The Impervious Sun of Joshua Tree National Park

Arriving on a blue-black night, wind furiously howls past while counting too many cactuses before our turnoff—Los Angeles is a few hours and a lifetime away. The manicured perfection of Palm Springs nowhere in sight, the wild splatter of stars the one reminder that Joshua Tree is still planet earth.

Joshua Tree is a moonscape peppered with its namesake tree, which sprout out of rocks and sand with such a foreign profile they seem more like a Dr. Suess book come to life than something from this earth. In the morning, the sun, relentless in its brightness, heats the desert to a bake. Hummingbirds, beat their wings at impossible speeds, buzzing between cactus flowers. The wind still blows, but only gently enough to be a preview of the cool we won’t feel again until the sun departs behind the horizon.

Rusting cast iron skillets, secure everything that could blow, seem to hold the whole operation in place. The shower water seems so pure and rare, it feels like a sin. In town, bikers, hipsters, and desert cowboys sit side-by-side for breakfast at Crossroads Café. Here the locals wear their leathered skin with pride—long ago given up the relentless fight against the desert and its dust.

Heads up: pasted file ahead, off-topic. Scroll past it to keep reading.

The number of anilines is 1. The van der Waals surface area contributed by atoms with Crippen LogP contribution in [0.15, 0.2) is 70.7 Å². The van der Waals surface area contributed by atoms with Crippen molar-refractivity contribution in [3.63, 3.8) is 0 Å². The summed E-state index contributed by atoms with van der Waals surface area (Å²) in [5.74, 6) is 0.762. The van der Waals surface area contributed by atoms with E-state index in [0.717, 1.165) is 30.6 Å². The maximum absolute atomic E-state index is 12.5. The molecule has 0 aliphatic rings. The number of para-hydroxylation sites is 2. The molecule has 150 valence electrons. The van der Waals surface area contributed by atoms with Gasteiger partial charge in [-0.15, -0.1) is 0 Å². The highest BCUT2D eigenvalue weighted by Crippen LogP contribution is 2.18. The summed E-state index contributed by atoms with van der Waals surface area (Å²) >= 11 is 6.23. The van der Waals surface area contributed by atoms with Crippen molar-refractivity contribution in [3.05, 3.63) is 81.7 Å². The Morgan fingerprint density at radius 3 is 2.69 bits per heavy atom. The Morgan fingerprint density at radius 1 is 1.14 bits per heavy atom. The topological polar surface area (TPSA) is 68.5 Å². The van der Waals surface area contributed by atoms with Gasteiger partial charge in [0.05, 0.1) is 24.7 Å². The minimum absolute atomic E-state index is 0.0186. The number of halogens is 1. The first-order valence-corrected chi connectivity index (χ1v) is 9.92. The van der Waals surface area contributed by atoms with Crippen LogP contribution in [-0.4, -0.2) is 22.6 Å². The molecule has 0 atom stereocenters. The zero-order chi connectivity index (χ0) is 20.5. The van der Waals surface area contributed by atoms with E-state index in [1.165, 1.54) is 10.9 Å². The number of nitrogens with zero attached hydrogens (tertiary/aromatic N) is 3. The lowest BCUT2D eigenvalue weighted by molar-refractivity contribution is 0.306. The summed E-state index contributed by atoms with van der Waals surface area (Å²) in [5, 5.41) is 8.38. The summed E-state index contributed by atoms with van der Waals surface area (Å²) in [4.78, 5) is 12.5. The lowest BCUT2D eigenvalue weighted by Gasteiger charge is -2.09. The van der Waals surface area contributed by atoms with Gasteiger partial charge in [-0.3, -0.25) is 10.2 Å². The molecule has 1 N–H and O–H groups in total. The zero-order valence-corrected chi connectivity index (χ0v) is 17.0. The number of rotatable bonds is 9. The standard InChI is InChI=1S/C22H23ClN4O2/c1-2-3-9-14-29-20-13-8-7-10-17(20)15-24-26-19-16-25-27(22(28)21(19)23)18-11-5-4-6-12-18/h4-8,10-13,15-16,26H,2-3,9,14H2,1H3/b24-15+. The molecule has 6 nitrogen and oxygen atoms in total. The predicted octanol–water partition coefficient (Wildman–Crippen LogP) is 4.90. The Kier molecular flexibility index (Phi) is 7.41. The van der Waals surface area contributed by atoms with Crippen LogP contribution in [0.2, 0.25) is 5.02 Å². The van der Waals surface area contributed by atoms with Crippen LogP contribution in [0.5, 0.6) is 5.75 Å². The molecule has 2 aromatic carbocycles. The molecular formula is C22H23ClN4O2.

The farmers market breathes life into our winter-weary souls. The deepest of California elixirs—strawberries, kumquats, blood oranges, and avocados. We buy them in fumbled Spanish. Next door a doctor administers B12 shots and a volunteer runs a voter registration booth. A sign for healing crystals hangs overhead.

The desert exerts its mighty pull, reminding us we aren’t here for berries or omelets or B12, however fortifying. We’re here for the open space, the heat, and the thrill of staying found in a place so easy to get lost. Past the cars and hikers, picnickers and group vans, into the wild ruins where homesteaders once endeavored to live and find life in this dry land, pulling its marrow from the sand. The trails clear in the high noon heat but we press on, deeper into the park and through the mazes of the Cholla Cacti.

 

 

Looking to the Coachella Valley and further to Mexico as the sky turns purple at Keys View. The desert moon rises over a Joshua Tree. It’s dark and gets darker. The strange dark of open space without city lights. We move back into town to take our sundowner at Joshua Tree Saloon, a raucous contrast to the elements outside. Too windy for a fire, too sun-drunk to talk, we fall exhausted in our cabin off the grid. 

In the morning, passing town to reach the Fortynine Palms Oasis that shoot from the desert even at its driest peak. We depart, reluctant to empty the sand from our shoes. Reluctant to lose the tans emblazoned on the back of our necks put there by a sun too bold, too impervious to be put off.


Photography by: Madeline Weinfield